Gov. Jerry Brown summed up the state budget challenge in nine words: “There are only so many cookies in the jar.”
State lawmakers have one month to decide who gets cookies — and how many to save for another day.
There will be compelling arguments for new and expanded programs, including relief from the rising cost of a higher education. But, with state revenue lagging behind projections and potential cuts in federal funds, the Legislature’s majority Democrats need to take a long view.
California isn’t far removed from the draconian cutbacks of the Great Recession, and, because of a hyper-volatile tax system, another downturn could quickly thrust the state back into deep budget deficits.
Moreover, if congressional Republicans repeal the Affordable Care Act, which extended health insurance to millions of California residents, “what we’d have to do is ugly,” Brown told reporters last week. “No one wants to take that up yet.”
For now, the governor is proposing a record $183 billion state budget for the fiscal year that begins July 1. The revised plan delivered to the Legislature on Thursday includes an $8.5 billion rainy-day reserve fund, the first $2.8 billion for roads and bridges from a gas tax hike that takes effect later this year and $6.5 million for the added legal workload associated with fighting threats from Washington to cut funding for California. Brown’s updated spending plan also eliminates a freeze on funding for subsidized child-care programs and gives counties an extra $400 million to pay for home-care services for the aged and disabled.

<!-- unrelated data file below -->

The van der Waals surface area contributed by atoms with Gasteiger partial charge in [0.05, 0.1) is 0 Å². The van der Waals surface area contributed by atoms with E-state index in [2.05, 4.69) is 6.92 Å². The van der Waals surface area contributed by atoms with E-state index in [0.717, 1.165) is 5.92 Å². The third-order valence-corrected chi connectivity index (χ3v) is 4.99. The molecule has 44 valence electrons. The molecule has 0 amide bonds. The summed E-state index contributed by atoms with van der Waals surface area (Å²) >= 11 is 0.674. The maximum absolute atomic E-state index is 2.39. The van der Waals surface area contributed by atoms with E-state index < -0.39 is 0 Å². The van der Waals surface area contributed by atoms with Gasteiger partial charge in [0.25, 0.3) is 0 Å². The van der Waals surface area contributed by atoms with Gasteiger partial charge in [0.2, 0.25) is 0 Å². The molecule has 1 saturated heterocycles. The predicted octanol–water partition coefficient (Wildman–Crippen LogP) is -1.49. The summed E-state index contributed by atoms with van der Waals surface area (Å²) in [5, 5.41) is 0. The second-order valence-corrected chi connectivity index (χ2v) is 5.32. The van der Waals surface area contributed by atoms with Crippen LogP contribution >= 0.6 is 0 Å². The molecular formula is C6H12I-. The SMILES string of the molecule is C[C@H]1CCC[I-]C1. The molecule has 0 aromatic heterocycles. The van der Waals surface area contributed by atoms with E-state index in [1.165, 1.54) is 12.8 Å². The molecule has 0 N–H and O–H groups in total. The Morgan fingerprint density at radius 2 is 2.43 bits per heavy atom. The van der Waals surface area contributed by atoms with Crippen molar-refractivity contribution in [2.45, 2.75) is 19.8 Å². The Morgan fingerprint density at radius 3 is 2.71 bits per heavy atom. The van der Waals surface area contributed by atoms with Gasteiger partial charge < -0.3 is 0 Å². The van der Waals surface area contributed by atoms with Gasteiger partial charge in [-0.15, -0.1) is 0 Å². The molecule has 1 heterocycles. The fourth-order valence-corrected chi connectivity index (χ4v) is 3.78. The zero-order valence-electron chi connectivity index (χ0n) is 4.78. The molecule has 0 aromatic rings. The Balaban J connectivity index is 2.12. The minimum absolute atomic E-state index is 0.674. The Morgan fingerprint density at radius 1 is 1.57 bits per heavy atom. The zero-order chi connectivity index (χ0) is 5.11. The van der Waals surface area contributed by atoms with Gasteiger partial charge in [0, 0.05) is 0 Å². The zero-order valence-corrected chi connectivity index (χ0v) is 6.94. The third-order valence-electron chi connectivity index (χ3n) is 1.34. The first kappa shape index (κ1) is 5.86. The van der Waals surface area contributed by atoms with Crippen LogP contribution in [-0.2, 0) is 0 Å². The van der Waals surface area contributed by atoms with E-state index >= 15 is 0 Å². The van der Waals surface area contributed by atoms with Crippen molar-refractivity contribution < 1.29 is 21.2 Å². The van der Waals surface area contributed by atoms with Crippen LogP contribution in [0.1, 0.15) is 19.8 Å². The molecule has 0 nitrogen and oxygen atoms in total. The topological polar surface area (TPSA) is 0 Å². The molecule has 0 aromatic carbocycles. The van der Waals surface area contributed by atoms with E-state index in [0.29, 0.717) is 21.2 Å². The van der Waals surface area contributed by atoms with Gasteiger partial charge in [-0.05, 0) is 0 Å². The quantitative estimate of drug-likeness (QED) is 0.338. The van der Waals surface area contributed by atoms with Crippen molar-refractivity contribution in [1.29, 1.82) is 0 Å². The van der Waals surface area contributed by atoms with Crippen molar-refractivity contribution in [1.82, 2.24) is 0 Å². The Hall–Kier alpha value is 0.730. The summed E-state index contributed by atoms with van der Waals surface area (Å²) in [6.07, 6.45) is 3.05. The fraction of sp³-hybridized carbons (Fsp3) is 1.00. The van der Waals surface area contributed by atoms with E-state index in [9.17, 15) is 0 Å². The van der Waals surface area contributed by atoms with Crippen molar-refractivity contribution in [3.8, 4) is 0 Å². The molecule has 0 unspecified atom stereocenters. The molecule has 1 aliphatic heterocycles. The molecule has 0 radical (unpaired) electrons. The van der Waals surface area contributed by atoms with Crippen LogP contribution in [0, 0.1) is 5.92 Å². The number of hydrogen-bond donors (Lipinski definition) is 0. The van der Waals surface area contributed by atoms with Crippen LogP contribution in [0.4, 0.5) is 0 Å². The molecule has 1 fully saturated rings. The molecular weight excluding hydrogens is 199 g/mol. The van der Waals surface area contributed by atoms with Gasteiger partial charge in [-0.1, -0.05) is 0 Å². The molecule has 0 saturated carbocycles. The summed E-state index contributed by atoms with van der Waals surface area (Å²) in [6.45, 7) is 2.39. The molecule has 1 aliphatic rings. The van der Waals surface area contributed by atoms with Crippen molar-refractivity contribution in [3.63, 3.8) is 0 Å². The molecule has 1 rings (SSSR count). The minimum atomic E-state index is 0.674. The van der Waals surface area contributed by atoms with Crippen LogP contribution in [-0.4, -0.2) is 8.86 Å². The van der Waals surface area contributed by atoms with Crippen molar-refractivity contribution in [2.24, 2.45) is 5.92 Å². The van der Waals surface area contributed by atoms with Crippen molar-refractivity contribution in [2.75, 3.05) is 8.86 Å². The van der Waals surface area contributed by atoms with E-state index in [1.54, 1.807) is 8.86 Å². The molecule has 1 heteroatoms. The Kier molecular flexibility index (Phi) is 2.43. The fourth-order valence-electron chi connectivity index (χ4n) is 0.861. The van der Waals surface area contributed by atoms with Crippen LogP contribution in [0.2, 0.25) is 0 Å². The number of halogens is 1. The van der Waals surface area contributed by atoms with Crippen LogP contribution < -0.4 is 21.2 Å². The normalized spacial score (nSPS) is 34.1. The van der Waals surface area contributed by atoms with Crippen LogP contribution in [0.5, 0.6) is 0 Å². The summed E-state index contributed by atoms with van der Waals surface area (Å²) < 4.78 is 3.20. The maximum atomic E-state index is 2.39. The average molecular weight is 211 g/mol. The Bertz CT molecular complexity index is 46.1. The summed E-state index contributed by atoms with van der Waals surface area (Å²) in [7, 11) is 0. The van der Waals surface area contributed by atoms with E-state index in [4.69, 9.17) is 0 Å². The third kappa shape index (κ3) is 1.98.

But, consistent with Brown’s message of prudent spending, the budget includes a number of one-time expenditures, including a $6 billion loan to the California Public Employees Retirement System that could save the state $11 billion in annual pension costs by 2038.
Closer to home, Brown wants to allocate $1.5 million to a grant program for cleaning up pesticide damage and other environmental harm caused by illegal marijuana cultivation in Mendocino, Humboldt and Trinity counties — the so-called Emerald Triangle.
“These illegitimate growers have continued to ignore not only state laws for farming cannabis but have left these sites ravaged by lethal chemicals, clear-cutting and thousands of pounds of trash,” said Assemblyman Jim Wood, D-Healdsburg.
Finally, he offered an additional $50 million for the University of California — but only if it carries out the recommendations from a scathing audit of budget reserves and compensation levels in the office of UC President Janet Napolitano. “I put that $50 million in there so we can hold their feet to the fire,” Brown said.
California’s finances are generally sound as Brown approaches the final 1½ years of his tenure. But the present recovery is two years away from being the longest since World War II. And there’s no telling what kind of cuts could be coming from Washington, especially for health care. So, to borrow the governor’s analogy, it’s a good time to keep something in the jar in case the Cookie Monster shows up at the door.